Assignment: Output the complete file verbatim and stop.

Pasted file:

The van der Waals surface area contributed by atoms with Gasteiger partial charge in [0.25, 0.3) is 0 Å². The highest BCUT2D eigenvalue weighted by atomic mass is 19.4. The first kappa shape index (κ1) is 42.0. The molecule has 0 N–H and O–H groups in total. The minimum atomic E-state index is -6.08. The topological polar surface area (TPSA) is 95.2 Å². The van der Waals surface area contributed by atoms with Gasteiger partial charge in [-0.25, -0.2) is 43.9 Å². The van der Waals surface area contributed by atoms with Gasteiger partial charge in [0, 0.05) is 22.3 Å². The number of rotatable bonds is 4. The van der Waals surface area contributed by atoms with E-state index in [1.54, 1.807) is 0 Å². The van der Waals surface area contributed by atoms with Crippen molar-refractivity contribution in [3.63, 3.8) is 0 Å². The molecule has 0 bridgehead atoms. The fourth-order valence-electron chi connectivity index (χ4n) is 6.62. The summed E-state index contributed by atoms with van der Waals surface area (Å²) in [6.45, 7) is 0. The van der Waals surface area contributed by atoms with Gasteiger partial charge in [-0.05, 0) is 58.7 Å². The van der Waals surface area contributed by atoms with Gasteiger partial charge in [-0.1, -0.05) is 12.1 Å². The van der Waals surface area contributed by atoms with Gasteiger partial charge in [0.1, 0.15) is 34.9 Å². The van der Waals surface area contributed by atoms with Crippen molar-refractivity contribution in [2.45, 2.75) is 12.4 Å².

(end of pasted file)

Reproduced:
The van der Waals surface area contributed by atoms with Gasteiger partial charge in [0.25, 0.3) is 0 Å². The highest BCUT2D eigenvalue weighted by atomic mass is 19.4. The first kappa shape index (κ1) is 42.0. The molecule has 0 N–H and O–H groups in total. The minimum atomic E-state index is -6.08. The topological polar surface area (TPSA) is 95.2 Å². The van der Waals surface area contributed by atoms with Gasteiger partial charge in [-0.25, -0.2) is 43.9 Å². The van der Waals surface area contributed by atoms with Gasteiger partial charge in [0, 0.05) is 22.3 Å². The number of rotatable bonds is 4. The van der Waals surface area contributed by atoms with E-state index in [1.54, 1.807) is 0 Å². The van der Waals surface area contributed by atoms with Crippen molar-refractivity contribution in [3.63, 3.8) is 0 Å². The molecule has 0 bridgehead atoms. The fourth-order valence-electron chi connectivity index (χ4n) is 6.62. The summed E-state index contributed by atoms with van der Waals surface area (Å²) in [6.45, 7) is 0. The van der Waals surface area contributed by atoms with Gasteiger partial charge in [-0.05, 0) is 58.7 Å². The van der Waals surface area contributed by atoms with Gasteiger partial charge in [-0.1, -0.05) is 12.1 Å². The van der Waals surface area contributed by atoms with Gasteiger partial charge in [0.1, 0.15) is 34.9 Å². The van der Waals surface area contributed by atoms with Crippen molar-refractivity contribution in [2.45, 2.75) is 12.4 Å².